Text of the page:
When both steam and air are present, the steam saturation temperature depends on the partial steam pressure in the mixing chamber 1 , which is proportional to the mole fraction of steam in the steam/air mixture. In the steam/air mixture fed into the mixing chamber 1 the actual amount of air can be very low, but when a large part of the steam condenses in the mixing chamber 1 , the mole fraction of steam and air start to approach each other and the partial steam pressure decreases. At the point where the declining saturation temperature of the steam meets the increasing product temperature, the equilibrium temperature is reached and heat transfer stops. This point can be determined from the ingoing flows by iterative calculation, so that the equilibrium temperature is known also when no temperature sensor is present in the mixing chamber 1.

Even a very small fraction of steam in the steam/air mixture still provides a non-evaporative zone, enabling atomization at high dry matter. In tests with water the inventors found that a spray coming out of outlet nozzle 3 using pure air instead of steam is much coarser and contains much larger droplets than when a very small amount of steam is added. This indicates the steam effect on atomization. By choosing a specific weight ratio of air to steam in the mixing chamber 1 and a specific temperature of the overheated steam a specific equilibrium temperature in the mixing chamber 1 can be set resulting in a specific temperature of the liquid composition present in the mixing chamber 1. Suitable equilibrium temperatures in the mixing chamber 1 can be from 90°C to 155°C. By spraying the liquid composition through the inlet nozzle 2 into the mixing chamber 1 and heating the sprayed liquid composition to the said equilibrium temperature, a first mixture FM is obtained. This first mixture is sprayed through the outlet nozzle 3. At this point a second atomization takes place. A force is created by the gas accelerating in the exit nozzle further breaking up the first mixture into a fine spray which enters the drying chamber 6. The total mass flow through outlet nozzle 3 is dependent from the pressure in the mixing chamber 1 and the gas mass flow fraction.

By spraying the first mixture through the outlet nozzle 3 a second mixture SM is obtained which can be dried by known means, for example by a heated air flow in the drying chamber 6 resulting in the evaporation of the liquid from the second mixture and the accumulation and shaping of a powdered composition. The powdered composition can be obtained through an outlet 7. Example 2

The apparatus and process shown in figure 1 and described in example 1 is used with following parameters:

The mixing chamber is fed with 21.2 kg/hour steam at a temperature of 164°C and 3.8 kg/hour air at a temperature of 170°C. A liquid composition having a temperature of 81.1 °C is sprayed into the mixing chamber in an amount of 326 kg/hour. The resulting pressure in the mixing chamber is 6.5 bar. The partial pressure of the steam in the mixing chamber is 5.85 bar. The resulting equilibrium temperature present in the mixing chamber is 132 °C. Example 3

Test of different steam/air ratios A range of steam/air ratios was tested, starting from 100 % air and ending at 100 % steam. A liquid composition and process settings as defined in table 1 were used:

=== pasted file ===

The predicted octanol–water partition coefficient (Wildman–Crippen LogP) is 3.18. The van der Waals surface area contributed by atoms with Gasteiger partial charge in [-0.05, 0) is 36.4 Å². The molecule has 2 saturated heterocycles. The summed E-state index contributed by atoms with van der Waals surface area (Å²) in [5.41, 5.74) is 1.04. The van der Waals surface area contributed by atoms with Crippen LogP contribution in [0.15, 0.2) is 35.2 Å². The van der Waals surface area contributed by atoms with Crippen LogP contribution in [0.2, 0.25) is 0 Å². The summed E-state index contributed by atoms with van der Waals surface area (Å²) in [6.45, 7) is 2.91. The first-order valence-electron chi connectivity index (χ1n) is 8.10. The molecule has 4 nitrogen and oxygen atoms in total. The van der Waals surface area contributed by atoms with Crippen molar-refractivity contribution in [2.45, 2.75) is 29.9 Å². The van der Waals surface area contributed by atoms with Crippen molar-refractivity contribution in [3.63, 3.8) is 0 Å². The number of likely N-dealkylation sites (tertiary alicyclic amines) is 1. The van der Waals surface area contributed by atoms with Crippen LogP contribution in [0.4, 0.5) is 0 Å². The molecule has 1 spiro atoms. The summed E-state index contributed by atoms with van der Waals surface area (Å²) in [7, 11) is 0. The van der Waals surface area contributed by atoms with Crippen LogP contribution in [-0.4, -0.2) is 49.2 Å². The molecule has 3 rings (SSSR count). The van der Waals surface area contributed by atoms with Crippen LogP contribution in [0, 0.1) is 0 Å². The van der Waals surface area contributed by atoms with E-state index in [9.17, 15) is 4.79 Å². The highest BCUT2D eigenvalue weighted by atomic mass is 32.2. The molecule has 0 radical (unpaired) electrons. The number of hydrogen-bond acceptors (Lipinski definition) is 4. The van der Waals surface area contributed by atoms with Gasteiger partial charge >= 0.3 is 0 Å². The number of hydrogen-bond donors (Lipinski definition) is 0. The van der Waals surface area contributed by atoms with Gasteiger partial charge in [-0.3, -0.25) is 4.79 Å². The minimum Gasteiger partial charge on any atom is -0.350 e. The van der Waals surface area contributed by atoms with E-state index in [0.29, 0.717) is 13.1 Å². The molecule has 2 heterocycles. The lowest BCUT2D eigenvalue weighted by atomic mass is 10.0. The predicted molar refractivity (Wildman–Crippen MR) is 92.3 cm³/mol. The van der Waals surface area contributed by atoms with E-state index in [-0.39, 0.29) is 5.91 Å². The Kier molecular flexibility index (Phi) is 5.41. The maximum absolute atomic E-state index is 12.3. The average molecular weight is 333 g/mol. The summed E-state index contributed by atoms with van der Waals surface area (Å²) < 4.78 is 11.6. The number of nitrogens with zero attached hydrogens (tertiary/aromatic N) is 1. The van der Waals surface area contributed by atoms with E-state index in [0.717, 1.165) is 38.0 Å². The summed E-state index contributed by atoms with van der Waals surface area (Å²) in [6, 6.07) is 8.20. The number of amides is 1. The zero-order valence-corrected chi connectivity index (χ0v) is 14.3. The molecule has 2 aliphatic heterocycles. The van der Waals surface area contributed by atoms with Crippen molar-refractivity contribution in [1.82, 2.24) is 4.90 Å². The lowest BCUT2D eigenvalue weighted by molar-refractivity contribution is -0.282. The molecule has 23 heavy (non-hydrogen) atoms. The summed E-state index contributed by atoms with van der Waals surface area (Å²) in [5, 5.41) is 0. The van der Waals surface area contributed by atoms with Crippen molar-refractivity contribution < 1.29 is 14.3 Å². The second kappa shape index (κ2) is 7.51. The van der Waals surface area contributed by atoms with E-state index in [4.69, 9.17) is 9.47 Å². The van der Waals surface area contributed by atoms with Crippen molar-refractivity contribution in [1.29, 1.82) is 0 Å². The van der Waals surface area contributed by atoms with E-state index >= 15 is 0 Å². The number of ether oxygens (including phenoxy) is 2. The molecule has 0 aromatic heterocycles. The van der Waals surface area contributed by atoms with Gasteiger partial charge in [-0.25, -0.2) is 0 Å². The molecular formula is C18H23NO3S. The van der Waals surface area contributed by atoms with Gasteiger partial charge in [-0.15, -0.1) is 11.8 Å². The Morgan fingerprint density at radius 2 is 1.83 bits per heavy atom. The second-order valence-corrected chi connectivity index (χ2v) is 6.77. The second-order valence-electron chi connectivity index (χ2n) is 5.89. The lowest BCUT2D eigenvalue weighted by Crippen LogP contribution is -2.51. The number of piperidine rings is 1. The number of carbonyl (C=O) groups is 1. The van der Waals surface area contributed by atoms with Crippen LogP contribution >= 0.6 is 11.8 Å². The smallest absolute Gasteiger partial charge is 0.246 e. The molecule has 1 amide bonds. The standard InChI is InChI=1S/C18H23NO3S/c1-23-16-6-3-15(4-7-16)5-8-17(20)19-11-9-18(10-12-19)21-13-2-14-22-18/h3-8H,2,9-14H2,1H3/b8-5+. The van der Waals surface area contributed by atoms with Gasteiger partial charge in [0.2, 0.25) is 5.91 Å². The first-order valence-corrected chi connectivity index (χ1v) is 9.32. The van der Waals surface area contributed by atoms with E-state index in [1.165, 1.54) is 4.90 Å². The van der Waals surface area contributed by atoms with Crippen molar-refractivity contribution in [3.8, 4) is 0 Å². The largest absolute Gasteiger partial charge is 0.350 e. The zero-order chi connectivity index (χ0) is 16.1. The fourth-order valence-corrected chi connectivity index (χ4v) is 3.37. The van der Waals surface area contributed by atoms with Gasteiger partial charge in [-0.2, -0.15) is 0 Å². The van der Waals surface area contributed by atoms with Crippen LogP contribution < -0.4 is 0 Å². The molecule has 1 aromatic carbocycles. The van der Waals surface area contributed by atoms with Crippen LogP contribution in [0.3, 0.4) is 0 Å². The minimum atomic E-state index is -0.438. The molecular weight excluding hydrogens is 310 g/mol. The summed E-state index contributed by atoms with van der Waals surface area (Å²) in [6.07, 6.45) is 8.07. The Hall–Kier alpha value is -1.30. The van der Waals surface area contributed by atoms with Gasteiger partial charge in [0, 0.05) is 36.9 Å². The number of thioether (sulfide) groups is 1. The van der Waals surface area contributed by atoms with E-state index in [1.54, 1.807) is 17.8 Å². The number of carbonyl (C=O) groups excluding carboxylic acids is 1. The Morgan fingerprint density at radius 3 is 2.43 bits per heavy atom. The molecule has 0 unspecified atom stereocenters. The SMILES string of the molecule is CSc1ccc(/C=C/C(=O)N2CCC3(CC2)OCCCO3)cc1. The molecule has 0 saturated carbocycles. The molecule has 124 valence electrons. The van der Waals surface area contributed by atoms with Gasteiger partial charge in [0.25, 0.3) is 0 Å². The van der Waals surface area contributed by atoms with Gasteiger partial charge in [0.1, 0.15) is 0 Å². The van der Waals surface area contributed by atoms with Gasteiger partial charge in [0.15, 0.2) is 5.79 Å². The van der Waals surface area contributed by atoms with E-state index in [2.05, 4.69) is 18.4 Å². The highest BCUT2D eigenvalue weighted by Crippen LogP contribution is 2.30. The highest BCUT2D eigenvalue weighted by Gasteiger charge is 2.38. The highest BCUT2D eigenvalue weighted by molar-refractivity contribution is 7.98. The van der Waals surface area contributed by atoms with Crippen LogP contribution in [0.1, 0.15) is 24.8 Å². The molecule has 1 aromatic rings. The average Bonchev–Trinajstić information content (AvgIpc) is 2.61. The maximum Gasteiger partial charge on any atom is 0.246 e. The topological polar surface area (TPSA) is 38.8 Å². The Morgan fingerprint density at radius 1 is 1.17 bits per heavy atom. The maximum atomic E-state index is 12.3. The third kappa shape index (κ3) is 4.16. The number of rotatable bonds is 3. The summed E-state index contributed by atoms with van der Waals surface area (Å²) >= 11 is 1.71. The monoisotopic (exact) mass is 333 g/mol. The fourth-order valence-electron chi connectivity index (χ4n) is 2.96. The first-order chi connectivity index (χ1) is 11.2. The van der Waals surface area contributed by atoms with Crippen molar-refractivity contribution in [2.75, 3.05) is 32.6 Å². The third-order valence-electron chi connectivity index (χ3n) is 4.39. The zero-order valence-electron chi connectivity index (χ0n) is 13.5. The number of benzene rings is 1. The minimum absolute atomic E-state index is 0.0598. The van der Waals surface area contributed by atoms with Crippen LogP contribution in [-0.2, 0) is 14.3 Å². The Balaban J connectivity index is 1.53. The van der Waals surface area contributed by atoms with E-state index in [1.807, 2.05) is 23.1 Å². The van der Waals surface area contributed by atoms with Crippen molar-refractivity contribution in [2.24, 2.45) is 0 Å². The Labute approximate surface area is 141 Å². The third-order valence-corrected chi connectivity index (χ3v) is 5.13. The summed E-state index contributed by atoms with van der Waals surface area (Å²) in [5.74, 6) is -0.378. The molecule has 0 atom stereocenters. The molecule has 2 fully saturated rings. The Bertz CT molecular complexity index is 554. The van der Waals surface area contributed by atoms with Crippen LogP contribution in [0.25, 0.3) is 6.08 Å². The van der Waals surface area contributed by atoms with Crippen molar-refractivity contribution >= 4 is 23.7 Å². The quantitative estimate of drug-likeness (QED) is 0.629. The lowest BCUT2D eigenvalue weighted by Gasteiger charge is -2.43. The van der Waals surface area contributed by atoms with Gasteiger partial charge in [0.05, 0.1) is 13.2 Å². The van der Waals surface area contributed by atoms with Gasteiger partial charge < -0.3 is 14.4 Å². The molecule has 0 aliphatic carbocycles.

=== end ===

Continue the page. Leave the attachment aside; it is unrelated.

Table 1 : liquid composition and process settings used in the example

The steam, air and composition flows data where registered for each setting and from these values the equilibrium temperature inside the mixing chamber was calculated. The product flow was found to be between 304 and 337 kg/hour and the dry solids concentration of the emulsion was 67

%.

Figure 2 shows the steam and air mass flows plotted at the calculated equilibrium temperatures. In other trials where the equilibrium temperature was not calculated, but measured inside the mixing chamber similar results were found. This strengthens the reliability of using calculations for the determination of the equilibrium temperature.

When approaching 100 % steam, as it was used in the state of the art, it was found that it becomes more difficult to dry the powdered composition correctly. The powdered composition got sticky and some lumps were formed at the fluid bed.

Figure 3 shows that the steam/air ratio has no strong influence on the bulk and particle density of the powdered composition. However, higher equilibrium temperatures lead to higher bulk and particle densities. The explanation of the trend is the fact that at lower temperatures, more air is present in the gas mixture inside the mixing chamber and this air can be incorporated in the product droplets during the second atomization at the outlet nozzle. When using 100 % steam there is no air at all present in the chamber. This results in droplets without included air, resulting in higher densities. However, it is visible from figure 3 that using the steam/air mixture according to the present invention results also in satisfying bulk and particle densities without the negative side effects occurring when using steam only and the according high temperatures.

Furthermore, the producing rate for the powdered composition is much higher when using a steam/air mixture due to higher dry matter contents being possible in the liquid composition.

Example 4 The process according to the present invention results in a powdered composition with a desired quality which can be produced in increased amounts.

Furthermore, the obtained powdered composition has specific features making it distinguishable from powdered compositions produced by processes according to the state of the art.

Figure 4 shows SEM pictures of the powdered composition according to the present invention (Fig 4a) and of a conventional powdered composition (Fig 4b).